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Bård Harstad† CMS-EMS Discussion Paper 1442 21 June 2007

Abstract Principals, such as voters or districts, typically benefit by strategically delegating their bargaining and voting power to representatives different from themselves. There are conflicting views in the literature, however, of whether such a delegate should be "conservative" (status quobiased) or instead "progressive" relative to his electorate. I show how the answer depends on the political system in general, and the majority requirement in particular. A larger majority requirement leads to conservative delegation, but "sincere" delegation is always achieved by the optimal voting rule. The results may be interpreted as normative recommendations for the EU’s future "Constitution".Key words: Strategic delegation, collective decisions, voting rules JEL Classification: D71, D72, F53, H11

∗ Building on my thesis, the paper has benefited from the advice of Philippe Aghion, Patrick Bolton,
Oliver Hart, Torsten Persson, my colleagues at MEDS and several seminar audiences. Christina Lönnblad has provided editorial assistance.

† MEDS, Kellogg School of Management,Northwestern University, 2001 Sheridan Rd., Evanston, IL
60208. E-mail:

1. Introduction
Political decisions are made by delegates, not the citizens themselves. For example: In the European Council, as well as the European Commission, each country is represented by a delegate who, on its behalf, negotiate and vote on whether policies should be approved. Each country may havean incentive to strategically delegate to a representative that is biased one way or the other. What determines the incentives to delegate strategically? Do they depend on the political system? Can institutions be designed to ensure "sincere" delegation? Strategic delegation may be costly from a social point of view: If the delegates are "conservative" (status quo biased), they tend not toimplement projects even if they are socially optimal. If, instead, the delegates are "progressive" (public-good lovers), they implement projects even if these are too costly. Strategic delegation may thus separate voters’ preferences from those of the politicians, leading to a "democratic deficit", a characteristic often attributed to the EU. It is thus important to understand when and how votersstrategically appoint representatives. But there is a controversy in the literature on delegation. Starting with Schelling (1956), a large bargaining literature shows how principals delegate to status quo biased agents to gain "bargaining power". Such agents are less desperate in reaching an agreement and, therefore, able to negotiate a better deal.1 On the other hand, a more recent literature in politicaleconomy argues that "voters attempt to increase the probability that their district is included in the winning coalition by choosing a representative who values public spending more" (Chari, Jones and Marimon, 1997, p. 959). The majority coalition will typically consist of the winners, i.e., the representatives who are least costly to please (as in Ferejohn, Fiorina and McKelvey, 1987). And,being a member of the majority coalition is important, since this shares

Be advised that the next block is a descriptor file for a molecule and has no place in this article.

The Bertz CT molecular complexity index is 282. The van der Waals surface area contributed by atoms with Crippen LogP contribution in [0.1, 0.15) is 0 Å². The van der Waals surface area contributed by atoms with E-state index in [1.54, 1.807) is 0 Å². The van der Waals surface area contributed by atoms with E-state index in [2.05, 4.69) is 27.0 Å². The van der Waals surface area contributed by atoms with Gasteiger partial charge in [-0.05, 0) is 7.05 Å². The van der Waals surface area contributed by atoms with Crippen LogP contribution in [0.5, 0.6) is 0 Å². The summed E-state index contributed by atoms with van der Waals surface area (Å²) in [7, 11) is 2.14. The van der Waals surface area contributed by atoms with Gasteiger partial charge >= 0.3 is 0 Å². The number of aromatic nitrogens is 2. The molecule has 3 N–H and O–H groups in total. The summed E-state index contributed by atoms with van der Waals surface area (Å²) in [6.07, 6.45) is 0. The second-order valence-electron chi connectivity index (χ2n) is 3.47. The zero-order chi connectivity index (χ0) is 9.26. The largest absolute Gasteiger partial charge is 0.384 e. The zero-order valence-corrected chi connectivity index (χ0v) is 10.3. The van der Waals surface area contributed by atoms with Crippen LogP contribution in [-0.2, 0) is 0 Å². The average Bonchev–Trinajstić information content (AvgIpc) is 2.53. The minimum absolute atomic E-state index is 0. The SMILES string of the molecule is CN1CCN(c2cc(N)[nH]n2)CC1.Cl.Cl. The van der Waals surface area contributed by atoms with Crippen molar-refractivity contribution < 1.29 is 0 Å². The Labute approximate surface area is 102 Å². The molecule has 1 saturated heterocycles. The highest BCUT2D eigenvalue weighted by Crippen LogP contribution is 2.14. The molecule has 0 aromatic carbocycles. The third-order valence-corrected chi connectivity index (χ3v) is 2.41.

Schelling’s argument is formalized by Jones (1989) and Segendorff (2003) in two-player games. MilesiFerretti, Perotti and Rostagno (2002) compare majoritarian and proportional systems where three districts delegate to gain bargaining power. An n-person bargaining game is studied by Brückner (2003); he finds that the bias may bemitigated by relaxing the unanimity requirement. Besley and Coate (2003) study strategic delegation in a context where two districts maximize joint utility. In a similar model, Dur and Roelfsma (2005) show that the direction of delegation may go either way, depending on the cost-sharing rules.


the surplus and expropriates the minority whose votes it does not need. To increase the...
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